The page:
Dr. Salahuddin Abdur–Rahman treated Chess several times at HDSP. He was asked about two specific occasions during which Chess was experiencing pain, and about the appropriateness of methadone as treatment for the pain. The first was on July 4, 2007, when Chess had been prescribed gabapentin, a neuropathic pain reliever. Dr. Abdur–Rahman was asked whether he saw anything that indicated “that he needed something stronger, such as methadone.” He answered, “I did not.” The second was on September 5, 2007, when Chess had been prescribed morphine for pain after an upper gastrointestinal endoscopy. Dr. Abdur–Rahman was asked whether he had “any information” indicating that the morphine was “inadequate to address any complaints of pain.” He answered, “I did not.” Then, as a catch-all question, Dr. Abdur–Rahman was asked, “On all those occasions that you saw Mr. Chess or reviewed his medical records, did you have any information from which you could conclude that he required methadone or stronger pain medication?” He answered, “I did not.” Dr. Abdur–Rahman never mentioned HDSP's narcotics policy in his testimony.

Mary Miller, a nurse practitioner, treated Chess on several occasions during his time at HDSP. Ms. Miller first treated Chess in the CTC, shortly after his arrival. According to a stipulation in the pretrial order, “On November 22, 2006, defendant nurse practitioner Miller examined plaintiff and carried out defendant Dr. Dial's orders.” Defendants' counsel asked, “Was there anything during your examination of Mr. Chess on that first visit that indicated to you that he needed methadone to address his complaints of pain?” She answered, “No.” She was asked at two points later in her testimony whether methadone was an appropriate treatment for Chess. She answered “no” each time. Finally, she was asked whether the prison's narcotics policy was relevant to her treatment decisions:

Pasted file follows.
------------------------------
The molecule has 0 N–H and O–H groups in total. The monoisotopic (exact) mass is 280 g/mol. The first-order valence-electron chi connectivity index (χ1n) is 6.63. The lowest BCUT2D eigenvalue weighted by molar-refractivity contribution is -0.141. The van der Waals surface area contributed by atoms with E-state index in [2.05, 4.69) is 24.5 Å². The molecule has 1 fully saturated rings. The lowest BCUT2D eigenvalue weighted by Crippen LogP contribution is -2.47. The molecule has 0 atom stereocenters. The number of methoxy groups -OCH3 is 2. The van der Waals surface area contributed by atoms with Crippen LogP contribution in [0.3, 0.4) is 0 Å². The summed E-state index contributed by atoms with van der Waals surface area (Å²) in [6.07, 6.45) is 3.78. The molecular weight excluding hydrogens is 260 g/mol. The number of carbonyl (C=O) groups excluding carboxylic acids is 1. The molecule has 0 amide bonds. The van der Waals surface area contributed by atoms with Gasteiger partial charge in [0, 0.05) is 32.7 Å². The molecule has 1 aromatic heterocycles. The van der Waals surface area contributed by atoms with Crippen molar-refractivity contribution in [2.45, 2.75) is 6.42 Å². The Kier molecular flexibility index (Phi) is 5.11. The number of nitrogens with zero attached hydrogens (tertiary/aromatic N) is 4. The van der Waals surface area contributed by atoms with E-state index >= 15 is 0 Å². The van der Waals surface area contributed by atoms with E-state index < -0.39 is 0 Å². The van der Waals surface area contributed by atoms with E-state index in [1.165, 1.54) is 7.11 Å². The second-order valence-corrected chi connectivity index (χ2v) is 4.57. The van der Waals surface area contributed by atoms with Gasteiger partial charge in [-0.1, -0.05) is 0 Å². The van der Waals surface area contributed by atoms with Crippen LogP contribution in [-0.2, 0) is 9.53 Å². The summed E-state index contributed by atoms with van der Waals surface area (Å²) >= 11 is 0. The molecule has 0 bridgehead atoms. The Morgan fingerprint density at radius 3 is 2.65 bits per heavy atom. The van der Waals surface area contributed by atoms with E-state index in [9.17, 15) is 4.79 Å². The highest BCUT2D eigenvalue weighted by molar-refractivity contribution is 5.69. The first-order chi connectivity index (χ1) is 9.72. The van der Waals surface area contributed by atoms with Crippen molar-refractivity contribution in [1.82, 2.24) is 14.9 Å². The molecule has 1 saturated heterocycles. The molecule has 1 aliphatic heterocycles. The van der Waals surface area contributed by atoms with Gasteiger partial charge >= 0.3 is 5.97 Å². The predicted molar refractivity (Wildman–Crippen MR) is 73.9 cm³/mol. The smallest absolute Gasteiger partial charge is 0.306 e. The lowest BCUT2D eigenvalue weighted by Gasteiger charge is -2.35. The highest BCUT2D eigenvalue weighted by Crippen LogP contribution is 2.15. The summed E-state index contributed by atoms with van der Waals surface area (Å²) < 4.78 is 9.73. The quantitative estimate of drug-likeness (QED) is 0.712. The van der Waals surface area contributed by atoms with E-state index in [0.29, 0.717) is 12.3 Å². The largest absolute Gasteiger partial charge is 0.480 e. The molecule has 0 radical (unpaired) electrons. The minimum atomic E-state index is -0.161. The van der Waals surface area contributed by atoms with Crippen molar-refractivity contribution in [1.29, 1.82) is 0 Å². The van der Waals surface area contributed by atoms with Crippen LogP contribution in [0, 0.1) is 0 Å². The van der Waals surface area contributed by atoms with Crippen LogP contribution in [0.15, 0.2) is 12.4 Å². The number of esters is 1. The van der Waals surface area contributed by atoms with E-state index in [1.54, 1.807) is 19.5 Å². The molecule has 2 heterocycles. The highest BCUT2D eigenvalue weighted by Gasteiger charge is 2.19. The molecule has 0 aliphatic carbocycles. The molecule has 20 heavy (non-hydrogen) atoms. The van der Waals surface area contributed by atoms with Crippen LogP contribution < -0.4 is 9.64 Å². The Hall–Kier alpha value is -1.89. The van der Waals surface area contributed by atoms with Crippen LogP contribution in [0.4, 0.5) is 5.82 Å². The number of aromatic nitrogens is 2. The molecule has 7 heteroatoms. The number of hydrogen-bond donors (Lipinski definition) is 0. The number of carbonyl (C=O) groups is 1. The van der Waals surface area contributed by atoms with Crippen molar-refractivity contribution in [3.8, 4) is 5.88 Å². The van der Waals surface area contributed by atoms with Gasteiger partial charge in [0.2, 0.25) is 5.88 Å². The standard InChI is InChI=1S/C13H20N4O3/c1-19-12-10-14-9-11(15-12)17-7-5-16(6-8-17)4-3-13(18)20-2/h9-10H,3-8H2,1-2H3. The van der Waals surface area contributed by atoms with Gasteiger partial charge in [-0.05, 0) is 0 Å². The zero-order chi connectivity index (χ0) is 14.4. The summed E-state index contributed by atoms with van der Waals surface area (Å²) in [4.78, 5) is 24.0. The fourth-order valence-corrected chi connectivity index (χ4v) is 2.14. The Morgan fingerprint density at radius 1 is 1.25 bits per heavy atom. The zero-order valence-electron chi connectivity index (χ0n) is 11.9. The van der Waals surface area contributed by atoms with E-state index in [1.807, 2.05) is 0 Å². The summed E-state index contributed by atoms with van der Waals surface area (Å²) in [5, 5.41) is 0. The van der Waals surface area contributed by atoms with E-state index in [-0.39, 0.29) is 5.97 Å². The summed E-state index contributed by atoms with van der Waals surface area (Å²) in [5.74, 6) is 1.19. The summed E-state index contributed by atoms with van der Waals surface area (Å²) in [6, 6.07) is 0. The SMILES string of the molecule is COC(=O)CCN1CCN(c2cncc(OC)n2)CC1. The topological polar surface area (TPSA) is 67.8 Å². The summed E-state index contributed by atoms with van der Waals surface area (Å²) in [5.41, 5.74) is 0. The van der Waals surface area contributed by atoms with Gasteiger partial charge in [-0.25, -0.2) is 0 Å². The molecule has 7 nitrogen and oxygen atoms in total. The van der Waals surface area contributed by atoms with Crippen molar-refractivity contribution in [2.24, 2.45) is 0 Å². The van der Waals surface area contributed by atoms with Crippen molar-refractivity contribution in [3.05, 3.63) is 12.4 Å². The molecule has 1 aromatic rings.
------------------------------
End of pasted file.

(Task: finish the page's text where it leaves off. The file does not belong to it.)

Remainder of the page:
Q: On all those occasions that you treated Mr. Chess, did you decide not to prescribe the methadone because of the “no narcotics” policy at the prison?

A: No. I decided that because I didn't think it was best for him.

Melody French, another nurse practitioner, treated Chess on several occasions. Methadone was mentioned three times during her testimony. First, Ms. French testified that methadone does not adversely affect liver function any more than any other medication. Second, she testified that Chess had asked for methadone as treatment for the pain he was suffering from his varicocele, and that she had refused. When asked, “Why would you not treat his varicocele with methadone?” she answered, “It's not appropriate.” Finally, she was asked a catch-all question:

Q: On all those occasions that you either saw Mr. Chess or reviewed his medical records, was there any evidence from which you can conclude that methadone was indicated to treat any of his complaints?

A: No.

Ms. French did not mention HDSP's narcotics policy in her testimony.